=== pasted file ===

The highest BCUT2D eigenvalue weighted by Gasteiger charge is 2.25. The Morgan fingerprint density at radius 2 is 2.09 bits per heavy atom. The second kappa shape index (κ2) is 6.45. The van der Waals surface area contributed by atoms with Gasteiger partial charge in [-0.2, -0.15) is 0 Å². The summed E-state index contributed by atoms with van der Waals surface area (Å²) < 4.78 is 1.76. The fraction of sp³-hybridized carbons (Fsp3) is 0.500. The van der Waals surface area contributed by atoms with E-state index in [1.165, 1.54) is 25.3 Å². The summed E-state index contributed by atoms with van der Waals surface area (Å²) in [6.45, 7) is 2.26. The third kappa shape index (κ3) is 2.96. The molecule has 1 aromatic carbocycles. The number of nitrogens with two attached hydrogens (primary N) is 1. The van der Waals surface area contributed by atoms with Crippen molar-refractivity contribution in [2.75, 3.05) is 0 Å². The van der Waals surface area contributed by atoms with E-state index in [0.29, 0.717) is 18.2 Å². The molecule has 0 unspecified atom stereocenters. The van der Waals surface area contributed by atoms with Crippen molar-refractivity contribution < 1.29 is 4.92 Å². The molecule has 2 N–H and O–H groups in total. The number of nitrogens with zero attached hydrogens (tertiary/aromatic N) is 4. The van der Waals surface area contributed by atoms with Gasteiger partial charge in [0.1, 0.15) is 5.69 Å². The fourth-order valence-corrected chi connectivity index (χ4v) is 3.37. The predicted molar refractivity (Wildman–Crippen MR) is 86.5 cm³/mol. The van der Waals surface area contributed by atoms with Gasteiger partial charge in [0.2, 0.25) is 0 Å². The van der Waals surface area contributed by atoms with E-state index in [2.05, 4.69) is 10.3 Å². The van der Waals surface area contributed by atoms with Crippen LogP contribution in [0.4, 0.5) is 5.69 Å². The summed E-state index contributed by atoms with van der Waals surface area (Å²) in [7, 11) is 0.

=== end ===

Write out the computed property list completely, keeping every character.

The highest BCUT2D eigenvalue weighted by Gasteiger charge is 2.25. The Morgan fingerprint density at radius 2 is 2.09 bits per heavy atom. The second kappa shape index (κ2) is 6.45. The van der Waals surface area contributed by atoms with Gasteiger partial charge in [-0.2, -0.15) is 0 Å². The summed E-state index contributed by atoms with van der Waals surface area (Å²) < 4.78 is 1.76. The fraction of sp³-hybridized carbons (Fsp3) is 0.500. The van der Waals surface area contributed by atoms with E-state index in [1.165, 1.54) is 25.3 Å². The summed E-state index contributed by atoms with van der Waals surface area (Å²) in [6.45, 7) is 2.26. The third kappa shape index (κ3) is 2.96. The molecule has 1 aromatic carbocycles. The number of nitrogens with two attached hydrogens (primary N) is 1. The van der Waals surface area contributed by atoms with Crippen molar-refractivity contribution in [2.75, 3.05) is 0 Å². The van der Waals surface area contributed by atoms with E-state index in [0.29, 0.717) is 18.2 Å². The molecule has 0 unspecified atom stereocenters. The van der Waals surface area contributed by atoms with Crippen molar-refractivity contribution < 1.29 is 4.92 Å². The molecule has 2 N–H and O–H groups in total. The number of nitrogens with zero attached hydrogens (tertiary/aromatic N) is 4. The van der Waals surface area contributed by atoms with Gasteiger partial charge in [0.1, 0.15) is 5.69 Å². The fourth-order valence-corrected chi connectivity index (χ4v) is 3.37. The predicted molar refractivity (Wildman–Crippen MR) is 86.5 cm³/mol. The van der Waals surface area contributed by atoms with Gasteiger partial charge in [0.2, 0.25) is 0 Å². The van der Waals surface area contributed by atoms with E-state index in [2.05, 4.69) is 10.3 Å². The van der Waals surface area contributed by atoms with Crippen LogP contribution in [0.4, 0.5) is 5.69 Å². The summed E-state index contributed by atoms with van der Waals surface area (Å²) in [7, 11) is 0.